I live in an immigrant-rich community in northern New Jersey. My Asian-American friends who grew up in this country tell of being informed from a very early age that their parents wished them to become either doctors or lawyers. Oh, okay, or concert violinists. It had to do with the comprehensibility of those jobs; while the workings of a hedge fund might be difficult to explain to Grandma Takeuchi back home, she understood what a G.P. did, no prob.
But also it had to with the undeniable and unassailable prestige of those professions. Doctors and lawyers were the leaders of society, the doers of (highly compensated) good works. And it was easy to convey that prestige: simply hand over a business card, and the prefix or suffix made your standing clear.
That may no longer be the case in our culture. Check out this story in the New York Times called “The Falling-Down Professions,” by Alex Williams. It lists the various ways white-shoe law firms are trying to hang onto its exodus of young associates. I know plenty of young lawyers who burn out on the fast track; my sister-in-law was an associate at Skadden Arps, one of the world’s top law firms, before it lost her to a British firm with more family-friendly attitudes. In her NYT blog, Shifting Careers, Marci Alboher discusses ways lawyers are “tackling one of the biggest obstacles to lawyers’ work/life satisfaction: the billable hour.”
As for doctors, Williams writes,
As of 2006, nearly 60 percent of doctors polled by the American College of Physician Executives said they had considered getting out of medicine because of low morale, and nearly 70 percent knew someone who already had.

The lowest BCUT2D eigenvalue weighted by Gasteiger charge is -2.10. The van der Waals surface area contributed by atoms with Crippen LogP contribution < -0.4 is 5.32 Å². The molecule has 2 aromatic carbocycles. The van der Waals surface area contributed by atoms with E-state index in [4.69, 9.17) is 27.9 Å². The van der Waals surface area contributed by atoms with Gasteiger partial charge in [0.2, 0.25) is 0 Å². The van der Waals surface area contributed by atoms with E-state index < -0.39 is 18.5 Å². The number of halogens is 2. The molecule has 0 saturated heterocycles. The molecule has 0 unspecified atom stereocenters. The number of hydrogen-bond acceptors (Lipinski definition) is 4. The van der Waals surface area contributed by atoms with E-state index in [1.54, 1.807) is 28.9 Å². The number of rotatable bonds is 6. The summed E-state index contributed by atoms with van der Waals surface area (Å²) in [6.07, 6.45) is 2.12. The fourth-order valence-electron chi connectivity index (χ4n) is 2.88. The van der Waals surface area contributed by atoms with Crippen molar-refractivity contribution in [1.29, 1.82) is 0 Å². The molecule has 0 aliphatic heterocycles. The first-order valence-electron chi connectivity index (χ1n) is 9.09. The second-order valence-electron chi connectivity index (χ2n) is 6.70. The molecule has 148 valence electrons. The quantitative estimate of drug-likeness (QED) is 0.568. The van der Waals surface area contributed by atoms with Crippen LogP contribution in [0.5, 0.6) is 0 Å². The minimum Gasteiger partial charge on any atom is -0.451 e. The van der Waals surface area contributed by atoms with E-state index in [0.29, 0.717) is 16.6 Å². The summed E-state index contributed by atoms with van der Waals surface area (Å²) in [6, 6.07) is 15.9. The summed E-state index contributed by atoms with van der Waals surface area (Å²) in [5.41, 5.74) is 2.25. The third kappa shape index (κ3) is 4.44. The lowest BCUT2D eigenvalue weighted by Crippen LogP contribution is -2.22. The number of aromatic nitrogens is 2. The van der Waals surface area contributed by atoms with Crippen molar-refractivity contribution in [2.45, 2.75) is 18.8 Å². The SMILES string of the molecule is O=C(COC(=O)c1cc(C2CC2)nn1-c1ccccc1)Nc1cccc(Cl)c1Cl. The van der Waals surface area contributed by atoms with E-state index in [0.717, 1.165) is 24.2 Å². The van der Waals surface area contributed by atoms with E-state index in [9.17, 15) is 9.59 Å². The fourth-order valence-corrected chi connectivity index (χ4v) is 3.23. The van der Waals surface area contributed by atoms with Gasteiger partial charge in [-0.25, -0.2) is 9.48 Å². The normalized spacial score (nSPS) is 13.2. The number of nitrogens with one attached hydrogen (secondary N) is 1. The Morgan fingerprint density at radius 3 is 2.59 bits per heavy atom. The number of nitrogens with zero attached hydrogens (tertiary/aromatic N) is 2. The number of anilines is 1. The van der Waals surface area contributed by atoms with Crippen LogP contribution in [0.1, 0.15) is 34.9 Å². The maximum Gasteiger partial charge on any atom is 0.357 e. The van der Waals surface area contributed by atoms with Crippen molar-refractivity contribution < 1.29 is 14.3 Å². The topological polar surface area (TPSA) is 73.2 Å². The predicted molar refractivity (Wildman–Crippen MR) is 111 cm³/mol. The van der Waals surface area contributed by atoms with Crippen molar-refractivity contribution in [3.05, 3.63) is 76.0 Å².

Make no mistake, law and medicine — the most elite of the traditional professions — have always been demanding. But they were also unquestionably prestigious. Sure, bankers made big money and professors held impressive degrees.
But in the days when a successful career was built on a number of tacitly recognized pillars — outsize pay, long-term security, impressive schooling and authority over grave matters — doctors and lawyers were perched atop them all.
Now, those pillars have started to wobble.
For doctors, the headaches stem in large part from the crumbling monolith that is American health care and the sticky web of the insurance companies. As one doctor tells Williams,
In a typical complaint, Dr. Yul Ejnes, 47, a general internist in Cranston, R.I., said he was recently forced by Medicare to fill out requisition forms for a wheelchair-bound patient who needed to replace balding tires. “I’m a doctor,” he said, “not Mr. Goodwrench.”
So maybe Grandma Takeuchi is the only one who swoons anymore at the sight of a Dr. or a J.D. So what? What’s prestige mean, anyway, when it comes to assessing the value and gratification of a job? Don’t we, in this day and age, gauge work in ways other than what impresses the neighbors?
Take salary. Doctors and lawyers still make a good buck, for certain. Payscale.com says doctors’ pay ranges from $118,000 to $198,000; it says lawyers make anywhere from $73,000 for associates to $130,000 for general counsel (though I’ve never known any lawyer in either of those ranks to make that little; they must be surveying in Alaska or something). But Terri Cullen of the Wall Street Journal (no, pals, she’s not related to my husband’s clan) suggests even plumbers make a better living.
What about sexiness? Doctors and lawyers ranked ninth and tenth, respectively, in Salary.com’s poll on the sexiest jobs.
Know who came in fourth? Journalists. That’s right, me. I may never wow Grandma Takeuchi with my career choice, or even bring home serious scratch. But I’m sexy, dammit. Uncombed, baggy-eyed, crumb-covered me.
Would you, or do you, hope your progeny will join the medical or legal professions? Do those jobs convey prestige to you anymore? Or are you more impressed by a neighbor’s kid who lands a job at Google?